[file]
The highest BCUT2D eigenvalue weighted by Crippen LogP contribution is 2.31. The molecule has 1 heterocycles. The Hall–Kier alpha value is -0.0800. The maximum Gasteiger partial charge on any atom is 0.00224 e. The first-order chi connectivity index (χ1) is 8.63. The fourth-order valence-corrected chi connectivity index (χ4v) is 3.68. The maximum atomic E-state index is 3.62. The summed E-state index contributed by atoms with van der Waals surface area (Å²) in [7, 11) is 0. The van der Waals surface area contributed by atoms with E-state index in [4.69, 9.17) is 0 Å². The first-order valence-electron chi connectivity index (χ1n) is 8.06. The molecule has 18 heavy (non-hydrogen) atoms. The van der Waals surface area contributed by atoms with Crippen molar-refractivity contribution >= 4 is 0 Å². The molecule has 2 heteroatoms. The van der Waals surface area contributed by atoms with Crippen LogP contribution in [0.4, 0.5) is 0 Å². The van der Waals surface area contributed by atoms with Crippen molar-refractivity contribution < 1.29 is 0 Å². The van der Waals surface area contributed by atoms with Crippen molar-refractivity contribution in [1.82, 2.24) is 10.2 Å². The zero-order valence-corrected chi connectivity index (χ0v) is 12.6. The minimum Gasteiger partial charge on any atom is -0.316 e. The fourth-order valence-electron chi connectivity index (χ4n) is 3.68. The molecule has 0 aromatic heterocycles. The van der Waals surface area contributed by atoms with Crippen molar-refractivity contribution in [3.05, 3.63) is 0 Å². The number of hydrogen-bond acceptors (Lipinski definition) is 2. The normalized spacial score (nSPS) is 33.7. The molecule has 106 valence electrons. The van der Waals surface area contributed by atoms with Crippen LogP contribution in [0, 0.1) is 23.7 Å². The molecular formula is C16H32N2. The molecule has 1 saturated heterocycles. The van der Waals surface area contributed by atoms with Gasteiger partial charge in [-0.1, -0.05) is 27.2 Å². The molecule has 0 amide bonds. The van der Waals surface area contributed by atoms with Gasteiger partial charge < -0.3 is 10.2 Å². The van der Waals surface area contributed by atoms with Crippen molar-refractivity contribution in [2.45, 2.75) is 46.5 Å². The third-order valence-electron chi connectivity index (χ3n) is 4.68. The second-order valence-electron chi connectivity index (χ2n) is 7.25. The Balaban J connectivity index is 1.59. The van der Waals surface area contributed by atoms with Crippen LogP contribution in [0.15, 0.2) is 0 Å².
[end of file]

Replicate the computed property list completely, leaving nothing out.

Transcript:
The highest BCUT2D eigenvalue weighted by Crippen LogP contribution is 2.31. The molecule has 1 heterocycles. The Hall–Kier alpha value is -0.0800. The maximum Gasteiger partial charge on any atom is 0.00224 e. The first-order chi connectivity index (χ1) is 8.63. The fourth-order valence-corrected chi connectivity index (χ4v) is 3.68. The maximum atomic E-state index is 3.62. The summed E-state index contributed by atoms with van der Waals surface area (Å²) in [7, 11) is 0. The van der Waals surface area contributed by atoms with E-state index in [4.69, 9.17) is 0 Å². The first-order valence-electron chi connectivity index (χ1n) is 8.06. The molecule has 18 heavy (non-hydrogen) atoms. The van der Waals surface area contributed by atoms with Crippen molar-refractivity contribution >= 4 is 0 Å². The molecule has 2 heteroatoms. The van der Waals surface area contributed by atoms with Crippen LogP contribution in [0.4, 0.5) is 0 Å². The van der Waals surface area contributed by atoms with Crippen molar-refractivity contribution < 1.29 is 0 Å². The van der Waals surface area contributed by atoms with Crippen molar-refractivity contribution in [1.82, 2.24) is 10.2 Å². The zero-order valence-corrected chi connectivity index (χ0v) is 12.6. The minimum Gasteiger partial charge on any atom is -0.316 e. The fourth-order valence-electron chi connectivity index (χ4n) is 3.68. The molecule has 0 aromatic heterocycles. The van der Waals surface area contributed by atoms with Crippen molar-refractivity contribution in [3.05, 3.63) is 0 Å². The number of hydrogen-bond acceptors (Lipinski definition) is 2. The normalized spacial score (nSPS) is 33.7. The molecule has 106 valence electrons. The van der Waals surface area contributed by atoms with Crippen LogP contribution in [0, 0.1) is 23.7 Å². The molecular formula is C16H32N2. The molecule has 1 saturated heterocycles. The van der Waals surface area contributed by atoms with Gasteiger partial charge in [-0.1, -0.05) is 27.2 Å². The molecule has 0 amide bonds. The van der Waals surface area contributed by atoms with Gasteiger partial charge < -0.3 is 10.2 Å². The van der Waals surface area contributed by atoms with Crippen molar-refractivity contribution in [2.45, 2.75) is 46.5 Å². The third-order valence-electron chi connectivity index (χ3n) is 4.68. The second-order valence-electron chi connectivity index (χ2n) is 7.25. The Balaban J connectivity index is 1.59. The van der Waals surface area contributed by atoms with Crippen LogP contribution in [0.15, 0.2) is 0 Å².